8 Top Tips for Building Business Relationships

Posted by Bridget Beirne
June 6, 2014

Whether you’re starting your first day at your dream job, attending a highly-populated conference or walking into a sales meeting, you are about to create relationships. The practice of building strong, positive business relationships is not one to be taken lightly. When we embrace the mindset of relationship building, we take the pressure off of our business interactions. It becomes about meeting new people, making new connections and discovering what makes them tick. You are meeting and connecting on a human level. You not only gain insight into who your new acquaintance is, but in doing so they discover who you ARE, not just what you do or the product you sell.

There are simple things that you can do (Right now! Today!) that will set you on the path to building better business relationships in every setting. Here are some top tips for more effective business interactions that you can take to the bank! (Or the boardroom, or a conference, or a meeting… You get what we mean.)


1. Names are important: Remember when John Travolta butchered Idina Menzel’s name on the Academy Awards? “Adele Dazeem” was born, but so was a bit of a resurgence in the acknowledgement that names are important. Correctly pronouncing another person’s name is a sign of respect- after all, our names are a huge part of who we are. When you introduce yourself, pronounce your name slowly and clearly. Patient name pronunciation helps to lessen the chance of “What did he/she say her name was?” 

When someone else introduces themselves to you, don’t be afraid or embarrassed to ask for name clarification if you need it. “I’m sorry, I don’t think I caught your name. Would you mind telling me again?” goes a long way, and will prevent any “Adele Dazeem” like occurences.


Business-etiquette-relationship-building-skills-22. Eye contact builds trust: It may seem like common knowledge, but it is true that we connect with others through eye contact. Try to remember the 3 Second Rule: Aim to hold uninterrupted eye contact with an associate for 3 seconds- less may seem untrustworthy, and more can seem- well…creepy.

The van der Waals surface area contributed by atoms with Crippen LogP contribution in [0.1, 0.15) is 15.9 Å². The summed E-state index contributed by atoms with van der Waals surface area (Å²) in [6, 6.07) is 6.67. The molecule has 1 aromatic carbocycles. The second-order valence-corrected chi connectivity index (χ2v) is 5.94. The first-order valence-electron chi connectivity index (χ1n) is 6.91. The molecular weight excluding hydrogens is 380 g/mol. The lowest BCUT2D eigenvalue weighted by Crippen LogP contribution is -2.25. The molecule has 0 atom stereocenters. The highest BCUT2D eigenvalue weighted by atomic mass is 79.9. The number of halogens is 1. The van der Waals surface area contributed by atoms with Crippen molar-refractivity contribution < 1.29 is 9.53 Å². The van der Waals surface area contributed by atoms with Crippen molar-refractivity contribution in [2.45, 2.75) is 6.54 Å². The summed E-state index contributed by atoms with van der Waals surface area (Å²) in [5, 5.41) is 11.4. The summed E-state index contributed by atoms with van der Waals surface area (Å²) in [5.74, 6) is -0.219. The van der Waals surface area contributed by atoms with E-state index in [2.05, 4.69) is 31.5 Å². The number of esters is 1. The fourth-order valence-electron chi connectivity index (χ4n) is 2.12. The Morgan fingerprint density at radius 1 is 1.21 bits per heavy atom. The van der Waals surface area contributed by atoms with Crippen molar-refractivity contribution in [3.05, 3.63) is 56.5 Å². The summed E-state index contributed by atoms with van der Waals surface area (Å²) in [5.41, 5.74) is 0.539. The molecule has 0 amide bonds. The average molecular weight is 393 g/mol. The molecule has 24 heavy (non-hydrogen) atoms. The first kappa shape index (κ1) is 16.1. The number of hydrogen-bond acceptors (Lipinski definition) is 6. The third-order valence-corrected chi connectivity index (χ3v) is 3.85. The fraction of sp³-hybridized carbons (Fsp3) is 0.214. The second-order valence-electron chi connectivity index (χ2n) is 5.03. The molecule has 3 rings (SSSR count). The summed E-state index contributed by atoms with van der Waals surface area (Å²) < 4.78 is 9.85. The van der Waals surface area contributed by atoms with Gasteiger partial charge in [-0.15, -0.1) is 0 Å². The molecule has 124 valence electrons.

3. Active listening: Everyone wants to be heard, and it’s getting more difficult to do. According to research by Joseph McCormack (sited in this interesting Fast Company article) we’re receiving 304 emails/ week, checking our phones 36 times an hour, and getting interrupted 50-60 times per day- that’s a lot of distractions! Show your colleague that you are truly tuned into what they are saying by listening actively. A head-nod with strong eye contact is one way to tell them that you are present. (You can find some more active listening tips HERE.)


4. Body language awareness: Our body doesn’t always tell the same story that our words do.  (Think of the executive who is absent-mindedly shaking their head “no” while saying, “Sure, that’s a great idea.”) Our body language has the potential to send mixed messages or put up a wall. However, it can also reinforce our message and build stronger connections when we communicate with a bit of self-awareness. Check in with your own body language during presentations, meetings, and one-on-one conversations. One body stance to banish now? Avoid the arms-crossed-over-your-chest look. (Or, as we call it, The Genie.) It creates a physical barrier between you and your audience, and tells them you aren’t open to what is happening.


5. Be aware of your phone usage: Did you catch the recent viral video where a gentleman named Greg Benson crashed the cell-phone conversations of random people in an airport? While hysterically funny, it also made a big point about phone usage.  Most of us never want to be “that person”- the one who takes phone calls, loudly, at inappropriate times. Even around the office, be aware of your phone usage, whether on a cell or a landline. Your volume should always be respectful. And remember, few things are as off-putting as someone who takes a non-essential phone call in the middle of a conversation with another human.


6. Take the thoughts/feelings of others into account: Relationship building is not just about what you think and how you feel about things. Real progress can happen when everyone feels free to express themselves and contribute. A good colleague wants to know how his/her co-workers feel.  When it comes to discerning the emotional state of another person, sometimes it's most helpful just to ask. Ask “How do you feel about that?” or “What do you think?” genuinely, with good eye contact and strong vocal production. Don't forget to employ your active listening skills to ensure that your colleague feels heard.


7. Put yourself in their shoes: The ability to empathize is an important component to building business relationships. Once you've got an idea of how someone is feeling, take a moment to actually put yourself in their shoes. Ask yourself, "What would it really be like if I felt this emotion in this situation?" Allow the scenario to play in your head for a bit. This helps you step towards not only acknowledging someone else's emotional state, but finding a way to empathize with it.


8. Don’t be afraid to share yourself: A great-many working relationships have been forged over a mutual love of golf, food, or even the theatre! As you create deeper, more positive business relationships, don’t be afraid to share a bit about who you are. Allow your colleagues to get to know the person behind the work and you will add an important dimension to your endeavors. When your personal stamp shines through, not only are you more engaging and memorable, but overall more authentically yourself.


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